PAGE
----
The reliable online analysis of volatile compounds in exhaled breath remains a challenge, as a plethora of molecules occur in different concentration ranges (i.e., ppt to %) and need to be detected against an extremely complex background matrix. Although this complexity is commonly addressed by hyphenating a specific analytical technique with appropriate preconcentration and/or preseparation strategies prior to detection, we herein propose the combination of three different detector types based on truly orthogonal measurement principles as an alternative solution: Field-asymmetric ion mobility spectrometry (FAIMS), Fourier-transform infrared (FTIR) spectroscopy-based sensors utilizing substrate-integrated hollow waveguides (iHWG), and luminescence sensing (LS). By carefully aligning the experimental needs and measurement protocols of all three methods, they were successfully integrated into a single compact analytical platform suitable for online measurements. The analytical performance of this prototype system was tested via artificial breath samples containing nitrogen (N2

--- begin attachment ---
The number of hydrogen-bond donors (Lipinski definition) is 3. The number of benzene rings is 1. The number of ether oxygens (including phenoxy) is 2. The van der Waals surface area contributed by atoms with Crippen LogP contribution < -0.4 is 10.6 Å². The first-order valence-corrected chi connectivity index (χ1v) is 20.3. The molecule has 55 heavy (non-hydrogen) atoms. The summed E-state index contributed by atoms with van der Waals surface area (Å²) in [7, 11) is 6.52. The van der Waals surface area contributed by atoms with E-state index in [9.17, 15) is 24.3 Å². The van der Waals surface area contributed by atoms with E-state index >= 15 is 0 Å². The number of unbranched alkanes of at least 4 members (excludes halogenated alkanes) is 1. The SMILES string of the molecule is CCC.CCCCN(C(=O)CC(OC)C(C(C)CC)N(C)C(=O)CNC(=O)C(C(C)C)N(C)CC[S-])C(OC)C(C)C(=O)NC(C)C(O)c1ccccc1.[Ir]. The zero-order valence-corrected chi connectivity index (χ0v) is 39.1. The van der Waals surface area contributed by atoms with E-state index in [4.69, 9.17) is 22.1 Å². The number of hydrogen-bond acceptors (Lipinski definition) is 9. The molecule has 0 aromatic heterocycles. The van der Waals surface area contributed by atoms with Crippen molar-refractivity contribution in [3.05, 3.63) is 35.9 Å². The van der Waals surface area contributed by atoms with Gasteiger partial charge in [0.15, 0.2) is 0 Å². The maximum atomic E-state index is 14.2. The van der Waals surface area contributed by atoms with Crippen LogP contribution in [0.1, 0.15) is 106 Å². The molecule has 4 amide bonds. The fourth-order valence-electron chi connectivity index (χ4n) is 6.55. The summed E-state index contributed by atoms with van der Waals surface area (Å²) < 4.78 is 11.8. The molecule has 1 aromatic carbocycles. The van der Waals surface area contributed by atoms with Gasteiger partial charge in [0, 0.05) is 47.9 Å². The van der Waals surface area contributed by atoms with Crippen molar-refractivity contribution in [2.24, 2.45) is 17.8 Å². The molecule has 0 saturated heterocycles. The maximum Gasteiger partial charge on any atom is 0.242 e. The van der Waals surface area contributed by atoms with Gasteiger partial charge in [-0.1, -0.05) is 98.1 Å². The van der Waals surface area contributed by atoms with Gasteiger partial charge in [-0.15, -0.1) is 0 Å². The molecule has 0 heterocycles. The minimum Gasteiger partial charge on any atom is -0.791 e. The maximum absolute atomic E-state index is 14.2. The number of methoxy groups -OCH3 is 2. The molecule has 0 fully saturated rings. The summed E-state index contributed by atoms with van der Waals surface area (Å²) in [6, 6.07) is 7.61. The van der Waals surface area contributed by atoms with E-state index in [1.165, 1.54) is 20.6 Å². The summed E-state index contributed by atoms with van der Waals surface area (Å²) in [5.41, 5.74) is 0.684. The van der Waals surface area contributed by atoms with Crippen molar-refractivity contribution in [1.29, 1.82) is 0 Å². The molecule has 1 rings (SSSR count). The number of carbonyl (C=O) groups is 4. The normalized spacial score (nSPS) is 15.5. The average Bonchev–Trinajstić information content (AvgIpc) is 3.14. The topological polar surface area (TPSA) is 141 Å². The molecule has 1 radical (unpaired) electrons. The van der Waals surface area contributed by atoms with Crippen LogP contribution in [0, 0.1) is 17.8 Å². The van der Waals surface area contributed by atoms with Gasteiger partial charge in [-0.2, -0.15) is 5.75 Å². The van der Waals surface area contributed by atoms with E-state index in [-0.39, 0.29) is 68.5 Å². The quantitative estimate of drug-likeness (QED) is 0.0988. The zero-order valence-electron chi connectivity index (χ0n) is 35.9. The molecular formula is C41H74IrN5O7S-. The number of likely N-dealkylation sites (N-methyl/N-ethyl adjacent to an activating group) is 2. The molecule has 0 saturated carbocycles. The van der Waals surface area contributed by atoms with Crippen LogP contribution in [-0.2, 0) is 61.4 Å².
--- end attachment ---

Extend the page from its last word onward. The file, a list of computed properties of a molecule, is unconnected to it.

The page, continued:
), oxygen (O2
), carbon dioxide (CO2
), and acetone as a model volatile organic compound (VOC) commonly present in breath. All three target analytes could be detected within their respectively breath-relevant concentration range, i.e., CO2
at 3-5 % and at ~19.6 %, respectively, while acetone could be detected with LOQs as low as 165-405 ppt. Orthogonality of the three methods operating in concert was clearly proven, which is essential to cover a possibly wide range of detectable analytes. Finally, the remaining challenges toward the implementation of the developed hybrid FAIMS-FTIR-LS system for exhaled breath analysis for metabolic studies in small animal intensive care units are discussed.
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